We don’t flee too fast because we know we want to get a shot or two of the Dutch Haven windmill, an Amish Country landmark dsc00039dhaven.jpgwhere you can get souvenirs of Pennsylvania towns with provocative names and free samples of shoo-fly pie, one of our state’s grandest contributions to world cuisine. When I was in high school, I first learned about shoo-fly pie from a girl from New Holland, PA, and she told me it was essential to serve it topped with mounds of homemade whipped cream.

The Dutch Haven used to be a restaurant, specializing in Pennsylvania Dutch cooking for tourists, but it’s just a shadow of that now. The pie sample is tasty, but I’m not┬átempted to mail one home. Better to try and bake one. I think its sticky molasses-y goodness makes it a bit like pecan pie with no nuts. dsc00054dhaven.jpgBob and Glen shoot the windmill from both sides of the street, and they grab a few shots inside too, never missing a chance at a bite of free pie.

We want to keep moving. Philadelphia’s suburbs start blending one into the other. We stay on Route 30, but when we get to the intersection with US 1, dsc00056inter.jpgwe pull into the parking lot of the Overbrook Presbyterian Church and get out the camera to shoot some video of this pivotal point where the Lincoln Highway (in one of its many guises) makes the turn west toward San Francisco, or north toward Times Square, depending on which way you’re traveling. It’s the spot where the Township of Lower Merion (settled 1682) meets Overbrook Farms (established 1892) in a tony part of Philly. I’m not sure how we’ll use this in the program, but we’re here, so we get some shots.

Glenn is driving as we head for New Jersey, and he spots the Lincoln Garage on the right as we zip by. dsc00090lgar.jpgWe stop and turn around. We don’t cuss, we just shoot the place with hi-def video and all our digital still cameras. It’s closed for the day, but it’s a handsome old building with a profile of the president, a saucy slogan (“Don’t Cuss, Call Us!”), and it’s always good to get a Lincoln-named business. This old garage in Fairless Hills, PA, is mentioned in many of the books, including Butko’s and the one called Lincoln Highway by Michael Wallis and Michael Williamson.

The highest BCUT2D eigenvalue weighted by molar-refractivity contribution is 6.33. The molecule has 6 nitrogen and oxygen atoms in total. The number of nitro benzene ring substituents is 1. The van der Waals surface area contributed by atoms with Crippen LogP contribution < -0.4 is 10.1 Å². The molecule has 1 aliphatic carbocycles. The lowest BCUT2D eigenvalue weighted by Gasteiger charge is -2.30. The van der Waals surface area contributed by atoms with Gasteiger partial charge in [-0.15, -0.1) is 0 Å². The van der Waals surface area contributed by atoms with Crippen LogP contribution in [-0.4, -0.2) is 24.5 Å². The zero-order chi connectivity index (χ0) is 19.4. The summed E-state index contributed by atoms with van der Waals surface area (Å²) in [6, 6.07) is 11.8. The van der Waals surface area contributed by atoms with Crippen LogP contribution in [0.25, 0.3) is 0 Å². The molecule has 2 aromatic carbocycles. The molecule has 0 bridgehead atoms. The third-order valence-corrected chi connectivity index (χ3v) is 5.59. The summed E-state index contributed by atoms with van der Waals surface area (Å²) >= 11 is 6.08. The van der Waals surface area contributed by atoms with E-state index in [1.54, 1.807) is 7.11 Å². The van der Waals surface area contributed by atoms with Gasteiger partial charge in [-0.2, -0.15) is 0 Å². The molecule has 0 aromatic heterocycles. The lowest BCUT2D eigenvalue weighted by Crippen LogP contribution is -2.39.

We cross the Delaware on the old Calhoun Bridge, get confused in Trenton, sail through Princeton, and arbitrarily decide to stop at a Jersey diner for dinner. img_0292tap.jpgWe start looking. We end up at the Plaza Diner in Edison, NJ, and it’s big and shiny, with a huge menu and honest-but-tired waitresses. The food is good. We all get the free dessert: tapioca pudding with whipped cream on top.

We have reservations in Harrison, so we’re headed there, but Highway 27 (the old Lincoln Highway) is not so clearly marked as we’d hoped and we get totally lost and befuddled around Elizabeth. We stop for directions in a gas station. I think we get lost again, then Glenn works some magic with the Google maps function on his iPhone, and we find our motel-hotel for the night. It’s 11:00 PM by the time we get to our rooms. And we’re up and outta here early tomorrow!

Tags: Road Diary